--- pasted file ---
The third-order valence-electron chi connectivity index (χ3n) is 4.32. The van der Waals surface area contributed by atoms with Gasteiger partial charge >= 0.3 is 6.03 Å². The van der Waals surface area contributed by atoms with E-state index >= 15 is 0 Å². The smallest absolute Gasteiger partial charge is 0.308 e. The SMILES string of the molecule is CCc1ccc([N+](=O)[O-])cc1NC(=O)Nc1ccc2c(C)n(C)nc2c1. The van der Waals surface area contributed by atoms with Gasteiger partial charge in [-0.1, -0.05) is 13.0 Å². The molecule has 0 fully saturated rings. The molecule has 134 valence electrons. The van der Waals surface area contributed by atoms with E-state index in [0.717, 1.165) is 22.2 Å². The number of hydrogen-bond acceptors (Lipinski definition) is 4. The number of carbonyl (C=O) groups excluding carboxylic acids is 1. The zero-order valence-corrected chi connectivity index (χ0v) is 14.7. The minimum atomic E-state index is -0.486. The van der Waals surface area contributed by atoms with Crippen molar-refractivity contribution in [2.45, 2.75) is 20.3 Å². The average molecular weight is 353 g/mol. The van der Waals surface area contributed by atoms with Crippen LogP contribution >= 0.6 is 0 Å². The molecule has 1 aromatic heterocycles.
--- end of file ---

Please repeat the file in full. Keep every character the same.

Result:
The third-order valence-electron chi connectivity index (χ3n) is 4.32. The van der Waals surface area contributed by atoms with Gasteiger partial charge >= 0.3 is 6.03 Å². The van der Waals surface area contributed by atoms with E-state index >= 15 is 0 Å². The smallest absolute Gasteiger partial charge is 0.308 e. The SMILES string of the molecule is CCc1ccc([N+](=O)[O-])cc1NC(=O)Nc1ccc2c(C)n(C)nc2c1. The van der Waals surface area contributed by atoms with Gasteiger partial charge in [-0.1, -0.05) is 13.0 Å². The molecule has 0 fully saturated rings. The molecule has 134 valence electrons. The van der Waals surface area contributed by atoms with E-state index in [0.717, 1.165) is 22.2 Å². The number of hydrogen-bond acceptors (Lipinski definition) is 4. The number of carbonyl (C=O) groups excluding carboxylic acids is 1. The zero-order valence-corrected chi connectivity index (χ0v) is 14.7. The minimum atomic E-state index is -0.486. The van der Waals surface area contributed by atoms with Crippen molar-refractivity contribution in [2.45, 2.75) is 20.3 Å². The average molecular weight is 353 g/mol. The van der Waals surface area contributed by atoms with Crippen LogP contribution >= 0.6 is 0 Å². The molecule has 1 aromatic heterocycles.